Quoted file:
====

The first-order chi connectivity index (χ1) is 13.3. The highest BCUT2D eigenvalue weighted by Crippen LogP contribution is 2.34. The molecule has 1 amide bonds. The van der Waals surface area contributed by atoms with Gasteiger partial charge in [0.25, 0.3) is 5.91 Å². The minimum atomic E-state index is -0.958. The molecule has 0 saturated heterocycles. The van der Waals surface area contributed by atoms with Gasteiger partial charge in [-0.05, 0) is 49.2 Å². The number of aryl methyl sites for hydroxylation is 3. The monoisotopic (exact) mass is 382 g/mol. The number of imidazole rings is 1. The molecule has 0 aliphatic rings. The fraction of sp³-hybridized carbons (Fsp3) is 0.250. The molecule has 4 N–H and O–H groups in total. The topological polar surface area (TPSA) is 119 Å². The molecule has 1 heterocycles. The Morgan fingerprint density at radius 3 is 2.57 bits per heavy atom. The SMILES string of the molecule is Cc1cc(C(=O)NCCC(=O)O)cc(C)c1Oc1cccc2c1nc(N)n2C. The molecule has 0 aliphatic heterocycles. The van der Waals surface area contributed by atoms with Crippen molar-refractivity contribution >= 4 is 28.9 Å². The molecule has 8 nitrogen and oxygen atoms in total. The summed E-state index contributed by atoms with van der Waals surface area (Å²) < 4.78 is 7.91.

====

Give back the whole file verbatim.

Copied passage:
The first-order chi connectivity index (χ1) is 13.3. The highest BCUT2D eigenvalue weighted by Crippen LogP contribution is 2.34. The molecule has 1 amide bonds. The van der Waals surface area contributed by atoms with Gasteiger partial charge in [0.25, 0.3) is 5.91 Å². The minimum atomic E-state index is -0.958. The molecule has 0 saturated heterocycles. The van der Waals surface area contributed by atoms with Gasteiger partial charge in [-0.05, 0) is 49.2 Å². The number of aryl methyl sites for hydroxylation is 3. The monoisotopic (exact) mass is 382 g/mol. The number of imidazole rings is 1. The molecule has 0 aliphatic rings. The fraction of sp³-hybridized carbons (Fsp3) is 0.250. The molecule has 4 N–H and O–H groups in total. The topological polar surface area (TPSA) is 119 Å². The molecule has 1 heterocycles. The Morgan fingerprint density at radius 3 is 2.57 bits per heavy atom. The SMILES string of the molecule is Cc1cc(C(=O)NCCC(=O)O)cc(C)c1Oc1cccc2c1nc(N)n2C. The molecule has 0 aliphatic heterocycles. The van der Waals surface area contributed by atoms with Crippen molar-refractivity contribution >= 4 is 28.9 Å². The molecule has 8 nitrogen and oxygen atoms in total. The summed E-state index contributed by atoms with van der Waals surface area (Å²) < 4.78 is 7.91.